On Greece and Democracy

Should someone hold a referendum on the Greek bailout?

A few days ago Greek Prime Minister George Papandreou shocked the world by announcing that his country would hold such a vote. European leaders, who had just concluded a tough negotiation on Greek’s debt, condemned the move. Financial analysts the world over warned of the potentially calamitous outcome of the bailout’s rejection by Greek voters. Now Papandreou is backing off in exchange for support from his political opponents.

But setting aside the potential economic consequences, I’ve been trying to puzzle out whether I think Greece should be voting on something so consequential.

  • On the con side, I can understand the frustration of European leaders. They spend a great deal of time, energy, and political capital to hammer out a deal. Then, just when they had settled on a deal that was mutually acceptable and succeeded in assuring the skittish markets, their negotiating partner suddenly backed away from his guarantee of the deal, deciding instead to put it to voters. This smacks of negotiating in bad faith.
  • There is also the real concern that the particularities of the deal are too complex to be put to a vote of the populous. Referenda are rather blunt tools for public policy making. It is easy to imagine Greek voters focusing on the austerity measures imposed by the bailout rather than the need for long-term economic stability.
  • Those outside Greece may rightly ask why the voters of one nation should get to decide the economic future of the entire eurozone. If the vote fails, whether Greece is removed from the eurozone or not, the impact is potentially devastating. Not only might it lead directly to a severe worsening of debt crises in places like Italy, but it’s likely to substantially weaken the euro. That in turn would limit the economic growth of what are currently the best sources of stability and crucial funding: Germany and France. Is it wise to put an issue with such broad consequences to vote by a single electorate?
  • On the pro side, the specter of elite politicians and government bureaucrats working out a deal of this scope without a direct popular mandate is troubling at best. The deal would significantly constrain Greek’s internal affairs in areas of taxation and spending. The nation would be sacrificing a bit of its sovereign control in exchange for funding that is likely to go primarily to foreign entities and financial institutions while the government spends considerably less on its own citizens. Beyond that, the deal has implications as a precedent for later bailouts. If a slice of Greek sovereignty is handed out by government leaders now, what’s to prevent Italian leaders from doing the same thing in a few months?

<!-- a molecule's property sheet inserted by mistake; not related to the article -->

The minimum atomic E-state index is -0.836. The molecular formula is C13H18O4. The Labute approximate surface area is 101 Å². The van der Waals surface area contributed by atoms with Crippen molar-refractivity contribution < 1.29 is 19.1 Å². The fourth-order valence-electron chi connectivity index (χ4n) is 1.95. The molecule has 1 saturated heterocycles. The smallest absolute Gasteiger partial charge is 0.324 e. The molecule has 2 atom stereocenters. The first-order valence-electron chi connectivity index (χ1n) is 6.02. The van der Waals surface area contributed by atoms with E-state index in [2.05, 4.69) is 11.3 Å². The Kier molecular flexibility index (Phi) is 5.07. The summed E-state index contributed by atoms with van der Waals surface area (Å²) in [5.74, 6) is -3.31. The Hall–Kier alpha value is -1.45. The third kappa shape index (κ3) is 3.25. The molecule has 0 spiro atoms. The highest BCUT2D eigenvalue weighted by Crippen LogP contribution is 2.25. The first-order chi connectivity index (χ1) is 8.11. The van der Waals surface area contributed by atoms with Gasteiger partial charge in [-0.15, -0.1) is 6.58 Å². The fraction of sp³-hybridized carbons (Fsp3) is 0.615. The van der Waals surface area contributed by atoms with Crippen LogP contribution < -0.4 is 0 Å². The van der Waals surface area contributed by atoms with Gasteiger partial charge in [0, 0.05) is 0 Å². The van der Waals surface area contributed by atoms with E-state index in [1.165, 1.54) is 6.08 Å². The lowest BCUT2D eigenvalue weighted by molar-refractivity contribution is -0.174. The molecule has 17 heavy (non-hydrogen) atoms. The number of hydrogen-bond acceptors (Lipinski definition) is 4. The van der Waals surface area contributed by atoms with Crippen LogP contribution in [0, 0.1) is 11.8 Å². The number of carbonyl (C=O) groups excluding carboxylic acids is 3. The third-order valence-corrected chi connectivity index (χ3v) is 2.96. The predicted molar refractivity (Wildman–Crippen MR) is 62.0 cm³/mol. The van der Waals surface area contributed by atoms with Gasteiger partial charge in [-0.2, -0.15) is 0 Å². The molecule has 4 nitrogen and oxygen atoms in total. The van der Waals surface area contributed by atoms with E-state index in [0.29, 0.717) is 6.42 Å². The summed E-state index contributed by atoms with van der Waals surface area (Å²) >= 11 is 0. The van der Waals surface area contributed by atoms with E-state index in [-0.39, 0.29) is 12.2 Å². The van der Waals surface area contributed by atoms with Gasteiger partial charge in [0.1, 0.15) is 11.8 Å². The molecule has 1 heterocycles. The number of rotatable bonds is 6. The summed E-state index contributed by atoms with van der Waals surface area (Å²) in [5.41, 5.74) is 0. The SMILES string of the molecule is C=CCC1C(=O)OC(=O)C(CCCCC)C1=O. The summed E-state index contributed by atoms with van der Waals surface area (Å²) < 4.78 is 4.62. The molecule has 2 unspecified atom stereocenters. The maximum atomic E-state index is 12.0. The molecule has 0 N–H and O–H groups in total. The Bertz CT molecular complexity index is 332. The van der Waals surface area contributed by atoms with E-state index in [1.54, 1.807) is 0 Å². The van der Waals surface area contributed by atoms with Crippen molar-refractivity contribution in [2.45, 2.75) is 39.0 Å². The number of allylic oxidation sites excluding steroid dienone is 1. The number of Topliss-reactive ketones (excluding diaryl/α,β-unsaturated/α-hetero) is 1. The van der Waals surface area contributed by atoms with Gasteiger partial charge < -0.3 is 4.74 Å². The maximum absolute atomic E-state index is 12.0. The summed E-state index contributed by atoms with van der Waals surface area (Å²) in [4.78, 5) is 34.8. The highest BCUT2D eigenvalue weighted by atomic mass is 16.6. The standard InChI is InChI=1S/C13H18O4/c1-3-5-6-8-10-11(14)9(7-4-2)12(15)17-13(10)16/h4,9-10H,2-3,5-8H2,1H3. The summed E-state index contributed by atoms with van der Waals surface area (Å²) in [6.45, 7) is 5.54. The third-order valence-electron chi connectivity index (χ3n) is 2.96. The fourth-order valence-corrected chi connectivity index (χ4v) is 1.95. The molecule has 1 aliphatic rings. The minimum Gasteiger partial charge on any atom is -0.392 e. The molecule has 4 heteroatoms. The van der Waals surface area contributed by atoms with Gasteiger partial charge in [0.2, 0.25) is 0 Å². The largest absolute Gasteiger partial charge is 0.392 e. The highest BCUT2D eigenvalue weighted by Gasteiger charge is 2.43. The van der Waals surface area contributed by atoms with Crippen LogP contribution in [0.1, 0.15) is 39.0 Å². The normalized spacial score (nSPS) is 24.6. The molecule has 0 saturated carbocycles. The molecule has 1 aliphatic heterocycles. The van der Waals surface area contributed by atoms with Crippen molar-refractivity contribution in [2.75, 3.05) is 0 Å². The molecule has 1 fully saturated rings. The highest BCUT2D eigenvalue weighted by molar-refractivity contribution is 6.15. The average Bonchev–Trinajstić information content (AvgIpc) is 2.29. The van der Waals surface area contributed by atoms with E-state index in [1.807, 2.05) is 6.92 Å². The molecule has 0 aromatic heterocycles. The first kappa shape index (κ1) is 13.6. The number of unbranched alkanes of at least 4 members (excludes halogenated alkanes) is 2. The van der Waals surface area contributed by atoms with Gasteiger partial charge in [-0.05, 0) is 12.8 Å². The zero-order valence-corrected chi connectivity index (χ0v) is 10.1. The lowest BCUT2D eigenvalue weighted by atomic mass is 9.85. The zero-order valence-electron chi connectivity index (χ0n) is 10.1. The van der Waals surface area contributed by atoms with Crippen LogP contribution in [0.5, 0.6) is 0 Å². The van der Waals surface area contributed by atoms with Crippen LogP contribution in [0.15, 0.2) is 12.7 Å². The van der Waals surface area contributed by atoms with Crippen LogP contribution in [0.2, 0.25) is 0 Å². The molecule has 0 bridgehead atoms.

I think one reasonable response to this would be a eurozone-wide referendum establishing the authority and boundaries for future financial interventions. The eurozone did a terrible job of policing its member states to keep their fiscal houses in order according to their treaty obligations. Now they face a crisis which requires extraordinary economic measures while they lack a corresponding political process. Ultimately, that’s not good for the legitimacy of government at any level.

I expect that Papandreou will ultimately pay the price for this bailout and the accompanying austerity, regardless of whether the opposition joins him to avoid a referendum. But toppling him won’t fix the problem of the mismatch between a national government and an international currency. And the eurozone is only the most visible example of how a global economic system is swamping our national political systems.

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